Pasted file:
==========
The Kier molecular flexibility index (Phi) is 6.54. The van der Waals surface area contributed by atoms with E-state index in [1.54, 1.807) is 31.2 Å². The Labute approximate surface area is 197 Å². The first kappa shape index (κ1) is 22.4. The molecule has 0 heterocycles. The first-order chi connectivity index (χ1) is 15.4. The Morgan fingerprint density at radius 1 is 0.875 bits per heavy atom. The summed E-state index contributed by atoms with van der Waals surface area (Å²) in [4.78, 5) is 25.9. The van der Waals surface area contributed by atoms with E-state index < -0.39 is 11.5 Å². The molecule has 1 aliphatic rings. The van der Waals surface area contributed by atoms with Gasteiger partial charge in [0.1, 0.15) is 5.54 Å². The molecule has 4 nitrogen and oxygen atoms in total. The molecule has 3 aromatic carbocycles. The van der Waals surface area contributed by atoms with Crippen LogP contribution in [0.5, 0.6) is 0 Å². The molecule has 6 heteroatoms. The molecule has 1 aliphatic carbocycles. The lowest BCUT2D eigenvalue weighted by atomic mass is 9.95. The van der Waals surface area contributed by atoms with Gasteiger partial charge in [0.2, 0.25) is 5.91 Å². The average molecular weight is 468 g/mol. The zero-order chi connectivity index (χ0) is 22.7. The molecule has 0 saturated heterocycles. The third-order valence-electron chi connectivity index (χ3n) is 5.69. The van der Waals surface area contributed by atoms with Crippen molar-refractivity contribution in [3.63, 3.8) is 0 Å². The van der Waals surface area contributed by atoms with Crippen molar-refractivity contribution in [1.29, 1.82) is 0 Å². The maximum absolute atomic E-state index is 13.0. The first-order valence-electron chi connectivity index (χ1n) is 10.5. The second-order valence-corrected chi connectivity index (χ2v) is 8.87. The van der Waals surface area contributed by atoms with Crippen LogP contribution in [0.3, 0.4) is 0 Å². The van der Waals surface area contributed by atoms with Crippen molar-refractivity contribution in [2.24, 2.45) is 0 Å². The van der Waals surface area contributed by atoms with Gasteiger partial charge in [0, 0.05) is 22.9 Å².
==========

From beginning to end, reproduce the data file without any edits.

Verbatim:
The Kier molecular flexibility index (Phi) is 6.54. The van der Waals surface area contributed by atoms with E-state index in [1.54, 1.807) is 31.2 Å². The Labute approximate surface area is 197 Å². The first kappa shape index (κ1) is 22.4. The molecule has 0 heterocycles. The first-order chi connectivity index (χ1) is 15.4. The Morgan fingerprint density at radius 1 is 0.875 bits per heavy atom. The summed E-state index contributed by atoms with van der Waals surface area (Å²) in [4.78, 5) is 25.9. The van der Waals surface area contributed by atoms with E-state index < -0.39 is 11.5 Å². The molecule has 1 aliphatic rings. The van der Waals surface area contributed by atoms with Gasteiger partial charge in [0.1, 0.15) is 5.54 Å². The molecule has 4 nitrogen and oxygen atoms in total. The molecule has 3 aromatic carbocycles. The van der Waals surface area contributed by atoms with Crippen LogP contribution in [0.5, 0.6) is 0 Å². The molecule has 6 heteroatoms. The molecule has 1 aliphatic carbocycles. The lowest BCUT2D eigenvalue weighted by atomic mass is 9.95. The van der Waals surface area contributed by atoms with Gasteiger partial charge in [0.2, 0.25) is 5.91 Å². The average molecular weight is 468 g/mol. The zero-order chi connectivity index (χ0) is 22.7. The molecule has 0 saturated heterocycles. The third-order valence-electron chi connectivity index (χ3n) is 5.69. The van der Waals surface area contributed by atoms with Crippen molar-refractivity contribution in [3.63, 3.8) is 0 Å². The van der Waals surface area contributed by atoms with Crippen molar-refractivity contribution in [1.29, 1.82) is 0 Å². The maximum absolute atomic E-state index is 13.0. The first-order valence-electron chi connectivity index (χ1n) is 10.5. The second-order valence-corrected chi connectivity index (χ2v) is 8.87. The van der Waals surface area contributed by atoms with Crippen LogP contribution in [0.3, 0.4) is 0 Å². The van der Waals surface area contributed by atoms with Crippen molar-refractivity contribution in [2.24, 2.45) is 0 Å². The van der Waals surface area contributed by atoms with Gasteiger partial charge in [0, 0.05) is 22.9 Å².